Monday, November 21, 2011


It was time to go get Falcor.  I pulled the door shut on the old Ford truck and drove away from the house and down the lane, headed for the interstate.  I was on my way to Knoxville to pick up Falcor at the dog trainer's facility.  Those of you who follow my blog understand that I despise cities and the interstates that penetrate them.  There were no choices for me.  I had to drive to Knoxville.  I would submit myself to the torture of interstate and city travel for Falcor.  I left home at 5:30AM.  My appointment to get Falcor was at 9AM.  It's an hour and a half drive at best.    I figured I could miss all the traffic if I hit the pavement early.  That was wishful thinking.

The rain fell in earnest as the truck left the "on" ramp and entered the foray on the three lane interstate.  Almost immediately a cluster of little cars rushed up from behind and passed me like I was sitting still.  A quick glance at my speedometer showed the red needle directly on top of the 65 miles per hour mark.  A little Nissan truck blasted past on the left and instantly swerved in front of me and into the lane to my right.  A truck in front of him caused the Nissan to swerve back in front of me.  Two cars pass me on the left.  The Chevy is twenty feet behind the bumper of the Dodge truck ahead of him.  The instant they both pass me; the Chevy cuts over in front of me and into the right lane behind the Nissan.  The action causes me to press the brake.  What insanity!  The first thought that enters my mind is "they really love their jobs and just can't wait to get to work."

I hold the directions in my left hand and affix the glasses to my face with the same hand.
"Lets see;   Gallagher Road.  Take a right onto Gallagher.  There it is just ahead."
Now, if the lady in the Chevy Suburban will let me over I'll be alright.  As I start to change lanes to get behind the Suburban, a black pickup moves to the right from behind me and pulls alongside me in the turning lane where I need to be.  This, of course, makes me slow down in order to get behind the black pickup.  Maybe my turn signals don't work.  I just made the transition to the turning lane in time.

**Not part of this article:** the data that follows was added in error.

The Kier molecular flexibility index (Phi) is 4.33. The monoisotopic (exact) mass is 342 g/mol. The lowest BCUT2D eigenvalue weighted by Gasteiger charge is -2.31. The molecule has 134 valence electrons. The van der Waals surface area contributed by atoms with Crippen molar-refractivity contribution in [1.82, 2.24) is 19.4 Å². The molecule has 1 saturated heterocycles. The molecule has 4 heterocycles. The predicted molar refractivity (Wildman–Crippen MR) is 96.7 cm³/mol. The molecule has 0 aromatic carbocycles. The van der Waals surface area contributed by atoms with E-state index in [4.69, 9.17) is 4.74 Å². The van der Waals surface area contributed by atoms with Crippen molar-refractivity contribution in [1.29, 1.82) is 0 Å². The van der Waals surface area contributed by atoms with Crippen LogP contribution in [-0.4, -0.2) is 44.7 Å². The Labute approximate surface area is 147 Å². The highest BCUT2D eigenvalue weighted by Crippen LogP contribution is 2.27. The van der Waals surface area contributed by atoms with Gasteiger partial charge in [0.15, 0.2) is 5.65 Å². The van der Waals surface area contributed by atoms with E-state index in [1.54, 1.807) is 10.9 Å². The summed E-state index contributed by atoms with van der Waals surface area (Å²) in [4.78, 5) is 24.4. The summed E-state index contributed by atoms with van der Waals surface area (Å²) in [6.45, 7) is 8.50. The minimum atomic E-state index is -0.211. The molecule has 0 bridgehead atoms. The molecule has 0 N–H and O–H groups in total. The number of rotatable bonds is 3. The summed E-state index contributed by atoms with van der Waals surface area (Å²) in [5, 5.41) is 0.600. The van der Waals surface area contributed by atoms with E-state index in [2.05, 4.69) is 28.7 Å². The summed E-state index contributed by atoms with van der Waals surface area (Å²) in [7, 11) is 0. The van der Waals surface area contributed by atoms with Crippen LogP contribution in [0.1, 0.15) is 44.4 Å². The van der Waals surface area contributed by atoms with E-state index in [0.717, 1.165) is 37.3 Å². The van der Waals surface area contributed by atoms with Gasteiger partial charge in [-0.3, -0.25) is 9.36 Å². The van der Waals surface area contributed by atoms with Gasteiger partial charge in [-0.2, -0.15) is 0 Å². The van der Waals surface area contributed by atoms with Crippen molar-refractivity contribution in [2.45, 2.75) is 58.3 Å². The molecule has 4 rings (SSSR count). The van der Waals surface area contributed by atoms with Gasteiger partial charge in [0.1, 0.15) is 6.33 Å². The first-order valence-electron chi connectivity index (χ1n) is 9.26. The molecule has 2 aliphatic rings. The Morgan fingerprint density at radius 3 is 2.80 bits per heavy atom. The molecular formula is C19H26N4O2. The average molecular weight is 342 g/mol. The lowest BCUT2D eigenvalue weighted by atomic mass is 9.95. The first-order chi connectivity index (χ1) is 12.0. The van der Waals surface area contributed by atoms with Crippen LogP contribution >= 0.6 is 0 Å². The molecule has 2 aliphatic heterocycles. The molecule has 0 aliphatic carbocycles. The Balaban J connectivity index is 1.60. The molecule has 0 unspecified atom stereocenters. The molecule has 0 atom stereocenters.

The sudden realization overcame me that I was not in control of my own safety.  Everyone else was.  I either drive like everyone else, crazy and irresponsibly, or end up a statistic for trying to drive safely.    City driving is insane!

I am finally nearing my destination.  I'm in a suburb of Knoxville and following the directions that I've scribbled on a piece of paper during a phone conversation with the lady who owns the dog training facility.  The paper is still clutched in my left hand.  There's Middlebrook Pike.  We'll turn right onto that and go to Robinson Road.  A right turn onto Robinson Road and then a left.  I can't make out the road signs.  I'll have to wait until the sun comes up.  A church is dead ahead.  I'll wait for daylight in the parking lot.  A school bus pulled in and parked, waiting for his appointed hour to make the neighborhood rounds to collect the brats for school.  I walked over and bent the guy's ear about directions to my destination. 

"Bakertown Road?  You passed it.  Go back to the stop sign and turn right."

Well, it's dark and I couldn't read the signs.  It's 7:30AM and the sun is up now.  I'm sitting in the driveway of Diane's, the groomer/trainer for Falcor.  Even on this little suburban two lane road the cars pass behind me continuously and unending.  Who could live in this?   I'm only one and a half hours early.  I like to be punctual.  The little treasure I came to pick up is in one of the buildings not a hundred feet in front of me.  Maybe someone in the unlit house will notice the old red Ford truck in the driveway and come out to give me Falcor.  Then I have to make the return trip.  Great Scott;  the horror!

As it turned out, the unlit house was used as the office and no one lived there.  The employees started to arrive at 8:30AM and let me pull inside the gated compound.  After parking my truck I was asked to move it by one of the workers because the "boss" always parks there.  Ok, no problem.  A guy went into a building and walked two beautiful Golden Retrievers across the driveway and into another enclosure.  One was Falcor.  He was gorgeous.
Falcor was groomed, bathed and had manners.  I couldn't believe this was the same dog I knew three weeks ago.  When I picked him up he was nervous and was "up tight" during the ride in the truck back to Greenback where I left him with a friend who would have his medical work done.   It was obvious that Falcor did well in school.  He was calm, polite and was attentive to my commands, which were few. 
He was so mellow that he fell asleep on the seat of the truck with his head on my thigh.  What a sweet little guy!
We made it home safely, although I don't know how, and he met Shade, Happy and Chestnut.  The reception was a bit of a cold one.  It will all work out.  They're all laying on the floor around my computer chair sound asleep, so I guess everyone is getting used to each other.  The real sleeping arrangements for the night will undoubtedly be interesting. 

And so, Falcor is home and a new page is turning over in his life.  Very soon now Falcor will take his place beside Douglas, the golden dog of the lakes.  Douglas was a king on the lakes and in the wilderness.  Falcor's adventures will begin soon and he will fulfill his destiny as the prince of the lakes and wilderness.  The golden dog saga continues-----------